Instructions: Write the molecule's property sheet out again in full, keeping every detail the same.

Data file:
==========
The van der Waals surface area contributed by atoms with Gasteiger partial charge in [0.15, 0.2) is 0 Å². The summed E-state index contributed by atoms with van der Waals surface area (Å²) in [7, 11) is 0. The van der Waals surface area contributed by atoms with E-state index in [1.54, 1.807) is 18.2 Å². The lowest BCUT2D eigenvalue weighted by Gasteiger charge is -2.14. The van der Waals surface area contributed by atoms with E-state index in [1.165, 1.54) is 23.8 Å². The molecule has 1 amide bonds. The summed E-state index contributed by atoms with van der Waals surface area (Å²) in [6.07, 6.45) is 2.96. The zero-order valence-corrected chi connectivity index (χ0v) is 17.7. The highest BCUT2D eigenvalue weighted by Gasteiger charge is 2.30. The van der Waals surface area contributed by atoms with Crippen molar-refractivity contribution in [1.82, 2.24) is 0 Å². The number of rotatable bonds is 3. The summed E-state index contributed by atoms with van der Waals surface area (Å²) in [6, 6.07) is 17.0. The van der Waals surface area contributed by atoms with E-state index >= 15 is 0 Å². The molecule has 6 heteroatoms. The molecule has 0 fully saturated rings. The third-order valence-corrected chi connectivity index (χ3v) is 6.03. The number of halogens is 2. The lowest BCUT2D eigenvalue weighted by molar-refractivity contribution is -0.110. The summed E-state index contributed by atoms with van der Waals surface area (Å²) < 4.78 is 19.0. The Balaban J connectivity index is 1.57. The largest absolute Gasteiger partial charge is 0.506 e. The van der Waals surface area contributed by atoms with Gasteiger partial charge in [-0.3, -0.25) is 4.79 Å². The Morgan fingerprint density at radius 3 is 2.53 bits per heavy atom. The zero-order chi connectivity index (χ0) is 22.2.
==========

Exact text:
The van der Waals surface area contributed by atoms with Gasteiger partial charge in [0.15, 0.2) is 0 Å². The summed E-state index contributed by atoms with van der Waals surface area (Å²) in [7, 11) is 0. The van der Waals surface area contributed by atoms with E-state index in [1.54, 1.807) is 18.2 Å². The lowest BCUT2D eigenvalue weighted by Gasteiger charge is -2.14. The van der Waals surface area contributed by atoms with E-state index in [1.165, 1.54) is 23.8 Å². The molecule has 1 amide bonds. The summed E-state index contributed by atoms with van der Waals surface area (Å²) in [6.07, 6.45) is 2.96. The zero-order valence-corrected chi connectivity index (χ0v) is 17.7. The highest BCUT2D eigenvalue weighted by Gasteiger charge is 2.30. The van der Waals surface area contributed by atoms with Crippen molar-refractivity contribution in [1.82, 2.24) is 0 Å². The number of rotatable bonds is 3. The summed E-state index contributed by atoms with van der Waals surface area (Å²) in [6, 6.07) is 17.0. The van der Waals surface area contributed by atoms with E-state index >= 15 is 0 Å². The molecule has 6 heteroatoms. The molecule has 0 fully saturated rings. The third-order valence-corrected chi connectivity index (χ3v) is 6.03. The number of halogens is 2. The lowest BCUT2D eigenvalue weighted by molar-refractivity contribution is -0.110. The summed E-state index contributed by atoms with van der Waals surface area (Å²) < 4.78 is 19.0. The Balaban J connectivity index is 1.57. The largest absolute Gasteiger partial charge is 0.506 e. The van der Waals surface area contributed by atoms with Gasteiger partial charge in [-0.3, -0.25) is 4.79 Å². The Morgan fingerprint density at radius 3 is 2.53 bits per heavy atom. The zero-order chi connectivity index (χ0) is 22.2.